Control your anger! The neural basis of aggression regulation in response to negative social feedback

Michelle Achterberg*, Anna C.K. van Duijvenvoorde, Marian J. Bakermans-Kranenburg, Eveline A. Crone

*Corresponding author for this work

Research output: Contribution to JournalArticleAcademicpeer-review


Negative social feedback often generates aggressive feelings and behavior. Prior studies have investigated the neural basis of negative social feedback, but the underlying neural mechanisms of aggression regulation following negative social feedback remain largely undiscovered. In the current study, participants viewed pictures of peers with feedback (positive, neutral or negative) to the participant's personal profile. Next, participants responded to the peer feedback by pressing a button, thereby producing a loud noise toward the peer, as an index of aggression. Behavioral analyses showed that negative feedback led to more aggression (longer noise blasts). Conjunction neuroimaging analyses revealed that both positive and negative feedback were associated with increased activity in the medial prefrontal cortex (PFC) and bilateral insula. In addition, more activation in the right dorsal lateral PFC (dlPFC) during negative feedback vs neutral feedback was associated with shorter noise blasts in response to negative social feedback, suggesting a potential role of dlPFC in aggression regulation, or top-down control over affective impulsive actions. This study demonstrates a role of the dlPFC in the regulation of aggressive social behavior.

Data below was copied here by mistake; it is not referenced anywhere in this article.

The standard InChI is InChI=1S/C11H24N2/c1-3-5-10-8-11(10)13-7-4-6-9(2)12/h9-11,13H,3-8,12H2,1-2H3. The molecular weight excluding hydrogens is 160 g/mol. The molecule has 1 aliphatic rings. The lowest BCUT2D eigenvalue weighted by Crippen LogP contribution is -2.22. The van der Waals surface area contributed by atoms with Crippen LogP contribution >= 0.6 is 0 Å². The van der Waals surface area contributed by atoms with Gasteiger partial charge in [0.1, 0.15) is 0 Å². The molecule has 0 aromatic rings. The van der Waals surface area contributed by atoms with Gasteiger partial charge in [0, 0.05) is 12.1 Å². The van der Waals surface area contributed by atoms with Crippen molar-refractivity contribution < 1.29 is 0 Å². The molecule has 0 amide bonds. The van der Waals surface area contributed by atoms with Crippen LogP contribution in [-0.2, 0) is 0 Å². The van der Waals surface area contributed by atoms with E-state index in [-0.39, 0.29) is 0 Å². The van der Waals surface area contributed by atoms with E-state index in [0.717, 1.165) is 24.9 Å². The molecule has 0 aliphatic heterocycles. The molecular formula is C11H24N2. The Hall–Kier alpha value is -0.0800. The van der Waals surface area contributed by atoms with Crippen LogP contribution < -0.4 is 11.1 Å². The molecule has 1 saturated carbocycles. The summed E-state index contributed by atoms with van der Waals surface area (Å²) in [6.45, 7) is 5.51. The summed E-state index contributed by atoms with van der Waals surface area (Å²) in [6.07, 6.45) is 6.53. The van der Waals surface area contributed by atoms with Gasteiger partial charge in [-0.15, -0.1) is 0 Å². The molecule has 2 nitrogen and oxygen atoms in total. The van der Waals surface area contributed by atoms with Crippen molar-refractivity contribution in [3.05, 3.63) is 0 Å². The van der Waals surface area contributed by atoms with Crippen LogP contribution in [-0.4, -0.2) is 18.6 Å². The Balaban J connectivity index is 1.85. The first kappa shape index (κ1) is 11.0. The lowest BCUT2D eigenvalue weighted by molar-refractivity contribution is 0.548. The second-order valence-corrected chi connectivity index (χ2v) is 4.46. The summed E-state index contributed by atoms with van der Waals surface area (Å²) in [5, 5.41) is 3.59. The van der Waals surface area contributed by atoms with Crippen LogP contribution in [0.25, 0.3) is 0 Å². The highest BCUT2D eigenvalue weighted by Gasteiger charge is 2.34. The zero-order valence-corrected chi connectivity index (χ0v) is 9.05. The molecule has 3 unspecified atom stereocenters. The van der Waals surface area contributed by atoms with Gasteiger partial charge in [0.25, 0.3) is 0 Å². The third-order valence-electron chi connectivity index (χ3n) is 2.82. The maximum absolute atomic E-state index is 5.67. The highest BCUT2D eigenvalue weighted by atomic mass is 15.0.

Original languageEnglish
Pages (from-to)712-720
Number of pages9
JournalSocial Cognitive and Affective Neuroscience
Issue number5
Publication statusPublished - 1 Jan 2016
Externally publishedYes


  • Emotion regulation
  • Functional magnetic resonance imaging (fMRI)
  • Social acceptance
  • Social evaluation
  • Social rejection

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